After the Rallies, the Real Work

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Philadelphia March. Photo from the News and Observer

By Will O’Brien

The Wednesday following the violence in Charlottesville, I joined with thousands of people in Philadelphia, mostly persons of faith, to march in the streets and rally.  The energy was high, the anger was rife, and the sense of energy to change palpable.  As distressing as the events were that precipitated this march, it felt good to be there.

But it also stirred some long-standing concerns and questions of mine.  This was partly the result of recently picking up off the shelf my old copy of Will D. Campbell’s memoir Brother to a Dragonfly, a book that had a powerful impact on me when I first read it over thirty years ago.  Campbell was a Southern Baptist preacher from rural Tennessee who became an important leader in the civil rights movement.  As a white southern man, he was part of the Southern Christian Leadership Conference.  His radical understanding of the gospel and his own discernment of the racial crisis in his home region led him to the conviction that “Jesus died for the bigots as well,” and he took to a very controversial ministry among Ku Klux Klan members.  Ornery and wickedly funny, Campbell often cut through the pretensions and hypocrisies of many white liberal activists. Continue reading

Frighteningly Relevant

Will ODay 18 of our Lenten Journey through Dr. King’s “Beyond Vietnam” speech.

How do they judge us when our officials know that their membership is less than twenty-five percent communist, and yet insist on giving them the blanket name? What must they be thinking when they know that we are aware of their control of major sections of Vietnam, and yet we appear ready to allow national elections in which this highly organized political parallel government will not have a part? They ask how we can speak of free elections when the Saigon press is censored and controlled by the military junta. And they are surely right to wonder what kind of new government we plan to help form without them, the only real party in real touch with the peasants. They question our political goals and they deny the reality of a peace settlement from which they will be excluded. Their questions are frighteningly relevant. Is our nation planning to build on political myth again, and then shore it up upon the power of a new violence?
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By Will O’Brien, of Project H.O.M.E. and the Alternative Seminary in Philadelphia

The Scriptural tradition, particularly in the scrolls of the prophets, communicates the deep wisdom that human history is marked by the persistent instinct toward power, particularly in governmental systems rooted in oppression and militarism. The late Walter Wink gave powerful articulation to this Scriptural wisdom: he termed it “the Domination System,” which recurs in sundry forms at different epochs throughout history. Continue reading

The Moral Revival

william barberBy Will O’Brien

Several of us attended the “Repairers of the Breach” Moral Revival Tour with Rev. William Barber when it rolled into town on the opening night of the Democratic National Convention on July 25. Will O’Brien write the following short reflection (originally published on the Red Letter Christians blog.)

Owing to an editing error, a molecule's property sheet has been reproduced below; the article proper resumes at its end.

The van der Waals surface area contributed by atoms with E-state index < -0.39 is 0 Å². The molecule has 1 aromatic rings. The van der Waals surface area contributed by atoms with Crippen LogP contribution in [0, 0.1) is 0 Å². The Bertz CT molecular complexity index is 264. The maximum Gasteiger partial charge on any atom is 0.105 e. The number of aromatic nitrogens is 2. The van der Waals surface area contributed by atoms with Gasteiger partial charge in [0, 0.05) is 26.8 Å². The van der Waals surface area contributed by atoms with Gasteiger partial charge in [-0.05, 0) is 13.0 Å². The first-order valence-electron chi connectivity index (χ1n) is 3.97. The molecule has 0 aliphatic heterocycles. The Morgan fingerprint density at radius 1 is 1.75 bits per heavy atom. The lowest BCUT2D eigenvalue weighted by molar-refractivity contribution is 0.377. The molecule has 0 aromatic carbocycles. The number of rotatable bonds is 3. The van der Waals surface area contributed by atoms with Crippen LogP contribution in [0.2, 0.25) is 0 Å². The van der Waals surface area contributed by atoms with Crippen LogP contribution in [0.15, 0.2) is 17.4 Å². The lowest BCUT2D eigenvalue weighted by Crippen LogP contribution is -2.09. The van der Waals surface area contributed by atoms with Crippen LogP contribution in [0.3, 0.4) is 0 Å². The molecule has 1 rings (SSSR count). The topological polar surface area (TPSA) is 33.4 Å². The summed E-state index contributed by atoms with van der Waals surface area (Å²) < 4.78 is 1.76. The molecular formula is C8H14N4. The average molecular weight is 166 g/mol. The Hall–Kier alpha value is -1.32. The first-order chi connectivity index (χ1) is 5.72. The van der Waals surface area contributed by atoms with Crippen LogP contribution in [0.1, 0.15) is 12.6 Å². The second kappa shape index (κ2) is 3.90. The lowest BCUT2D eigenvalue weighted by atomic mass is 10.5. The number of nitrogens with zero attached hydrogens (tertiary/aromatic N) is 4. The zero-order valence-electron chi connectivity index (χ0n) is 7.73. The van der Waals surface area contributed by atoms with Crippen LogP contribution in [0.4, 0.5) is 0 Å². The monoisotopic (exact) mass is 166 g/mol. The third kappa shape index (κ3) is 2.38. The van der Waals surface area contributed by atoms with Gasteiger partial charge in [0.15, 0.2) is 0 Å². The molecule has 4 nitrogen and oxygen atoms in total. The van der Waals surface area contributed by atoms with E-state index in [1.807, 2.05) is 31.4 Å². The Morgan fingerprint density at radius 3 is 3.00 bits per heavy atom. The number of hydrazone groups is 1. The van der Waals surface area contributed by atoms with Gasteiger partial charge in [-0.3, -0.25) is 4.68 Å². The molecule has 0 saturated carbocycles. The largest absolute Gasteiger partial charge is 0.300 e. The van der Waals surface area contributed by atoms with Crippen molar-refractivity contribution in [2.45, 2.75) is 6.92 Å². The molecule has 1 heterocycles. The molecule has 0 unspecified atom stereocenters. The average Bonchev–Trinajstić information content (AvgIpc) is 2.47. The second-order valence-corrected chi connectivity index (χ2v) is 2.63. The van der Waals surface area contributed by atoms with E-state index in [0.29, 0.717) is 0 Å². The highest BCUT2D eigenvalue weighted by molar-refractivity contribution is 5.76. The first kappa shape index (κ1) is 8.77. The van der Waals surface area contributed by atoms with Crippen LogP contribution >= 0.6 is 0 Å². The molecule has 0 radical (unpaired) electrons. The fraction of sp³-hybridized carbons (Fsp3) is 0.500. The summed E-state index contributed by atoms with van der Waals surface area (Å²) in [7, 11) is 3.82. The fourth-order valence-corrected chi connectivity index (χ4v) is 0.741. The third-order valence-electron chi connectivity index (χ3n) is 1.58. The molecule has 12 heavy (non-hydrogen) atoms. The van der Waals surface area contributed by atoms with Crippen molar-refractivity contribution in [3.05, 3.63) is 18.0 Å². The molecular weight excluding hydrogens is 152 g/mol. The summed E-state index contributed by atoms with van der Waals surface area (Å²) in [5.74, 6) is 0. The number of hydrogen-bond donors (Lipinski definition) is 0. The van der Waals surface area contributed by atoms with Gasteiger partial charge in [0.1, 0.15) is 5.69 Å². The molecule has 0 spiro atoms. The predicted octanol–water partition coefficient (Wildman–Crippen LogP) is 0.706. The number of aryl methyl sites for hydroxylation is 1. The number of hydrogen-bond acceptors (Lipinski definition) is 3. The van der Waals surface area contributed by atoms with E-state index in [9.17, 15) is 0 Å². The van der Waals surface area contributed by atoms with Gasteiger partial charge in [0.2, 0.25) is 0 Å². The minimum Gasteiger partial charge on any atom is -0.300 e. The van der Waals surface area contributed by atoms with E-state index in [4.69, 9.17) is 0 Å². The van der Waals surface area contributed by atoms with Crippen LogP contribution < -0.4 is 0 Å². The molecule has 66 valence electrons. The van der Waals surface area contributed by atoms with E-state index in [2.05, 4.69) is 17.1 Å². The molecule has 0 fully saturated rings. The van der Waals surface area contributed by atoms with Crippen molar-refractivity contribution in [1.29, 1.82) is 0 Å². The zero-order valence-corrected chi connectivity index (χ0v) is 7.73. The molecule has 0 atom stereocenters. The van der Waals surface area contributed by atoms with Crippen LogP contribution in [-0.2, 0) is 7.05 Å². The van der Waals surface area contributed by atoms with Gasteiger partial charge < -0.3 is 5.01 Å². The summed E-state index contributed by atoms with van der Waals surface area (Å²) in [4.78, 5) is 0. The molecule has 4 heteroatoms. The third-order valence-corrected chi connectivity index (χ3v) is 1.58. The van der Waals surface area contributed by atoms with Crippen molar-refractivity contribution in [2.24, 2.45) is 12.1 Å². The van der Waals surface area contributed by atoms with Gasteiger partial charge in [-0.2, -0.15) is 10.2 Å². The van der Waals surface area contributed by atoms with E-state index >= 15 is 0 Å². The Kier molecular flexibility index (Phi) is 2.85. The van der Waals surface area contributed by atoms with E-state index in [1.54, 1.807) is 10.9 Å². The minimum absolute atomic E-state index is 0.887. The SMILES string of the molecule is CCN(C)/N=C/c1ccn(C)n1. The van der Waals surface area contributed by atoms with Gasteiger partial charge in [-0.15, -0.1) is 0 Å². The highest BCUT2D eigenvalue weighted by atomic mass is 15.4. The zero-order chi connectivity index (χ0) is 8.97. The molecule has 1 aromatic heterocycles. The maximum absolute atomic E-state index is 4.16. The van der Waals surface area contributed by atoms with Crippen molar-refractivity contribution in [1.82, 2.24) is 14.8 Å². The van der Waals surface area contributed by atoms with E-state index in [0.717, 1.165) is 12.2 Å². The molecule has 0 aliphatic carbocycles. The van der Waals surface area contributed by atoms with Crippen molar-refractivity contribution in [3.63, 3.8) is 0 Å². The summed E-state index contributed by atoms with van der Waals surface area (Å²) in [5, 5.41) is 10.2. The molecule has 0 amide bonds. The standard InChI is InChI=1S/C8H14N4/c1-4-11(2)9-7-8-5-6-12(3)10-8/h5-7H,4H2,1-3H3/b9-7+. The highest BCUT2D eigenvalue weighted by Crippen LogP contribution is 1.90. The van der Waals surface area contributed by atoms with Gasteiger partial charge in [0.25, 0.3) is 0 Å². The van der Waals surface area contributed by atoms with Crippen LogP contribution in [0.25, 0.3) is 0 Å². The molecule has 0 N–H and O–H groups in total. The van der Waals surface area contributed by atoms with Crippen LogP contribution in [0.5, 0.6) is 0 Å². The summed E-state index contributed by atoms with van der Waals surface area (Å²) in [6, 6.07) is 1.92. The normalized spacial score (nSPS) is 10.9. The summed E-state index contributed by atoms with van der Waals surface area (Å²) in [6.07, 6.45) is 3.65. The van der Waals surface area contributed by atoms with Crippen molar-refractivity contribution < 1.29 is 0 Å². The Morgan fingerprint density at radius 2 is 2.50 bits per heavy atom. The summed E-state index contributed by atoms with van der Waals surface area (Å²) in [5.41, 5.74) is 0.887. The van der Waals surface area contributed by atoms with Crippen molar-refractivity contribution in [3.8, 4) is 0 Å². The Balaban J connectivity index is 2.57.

The Friends Central Meeting on Cherry Street in Center City Philadelphia has probably never reeled and rocked like it did on Monday night. Rev. William Barber from the Moral Mondays campaign in North Carolina brought his Moral Revival Tour to our city, slyly scheduling it just as the Democratic National Convention was starting to convene a few miles south at the Wells Fargo Center. Lots of spirited singing, praying, and mighty preaching, all geared toward the prophetic vision of justice. Continue reading

Triumphant

jesus christ.jpgBy Will O’Brien, Alternative Seminary, Philadelphia, PA

At Easter services yesterday, our congregation celebrated the resurrection with the requisite Easter hymns.  Though a few lesser known ones were thrown in the mix, we indulged in many of the great soul-stirring choruses:  “Up from the grave he arose,…” “Christ Our Lord Is Risen Today,…”

On a personal aesthetic note, I don’t bear a lot of fondness for some of these old classics, and their theology occasionally rubs me the wrong way.  But on this particular Easter Sunday, I was struck by how these hymns are almost without exception imbued with a brash and bold tone of triumphalism.  We hailed the mighty and exalted king.  In illustrious melody, we sang of glorious victory over foes (namely sin, death, and despair) vanquished and conquered. Continue reading

Lent with Howard Thurman

thurman.jpgBy Will O’Brien, Alternative Seminary, Philadelphia, PA

This Lent, I have using as a meditation guide Howard Thurman’s classic Jesus and the Disinherited. This book and other writings of Thurman, an African American scholar, theologian, and activist whom Vincent Harding called our “Black prophet-mystic,” were a spiritual taproot of the civil rights movement and continue to animate many people of faith who hunger and thirst for justice. Just in the first pages, his writing has revealed itself to be an unsettlingly relevant text for this season of repentance and metanoia.

Early in the book, Thurman recounts a visit to India in 1935 – a delegation of American students on a “pilgrimage of friendship.” One day, the principle of a Law College in Ceylon personally asked Thurman to have coffee. He posed a pointed question, addressing Thurman as an African American Christian: “What are you doing here?” Continue reading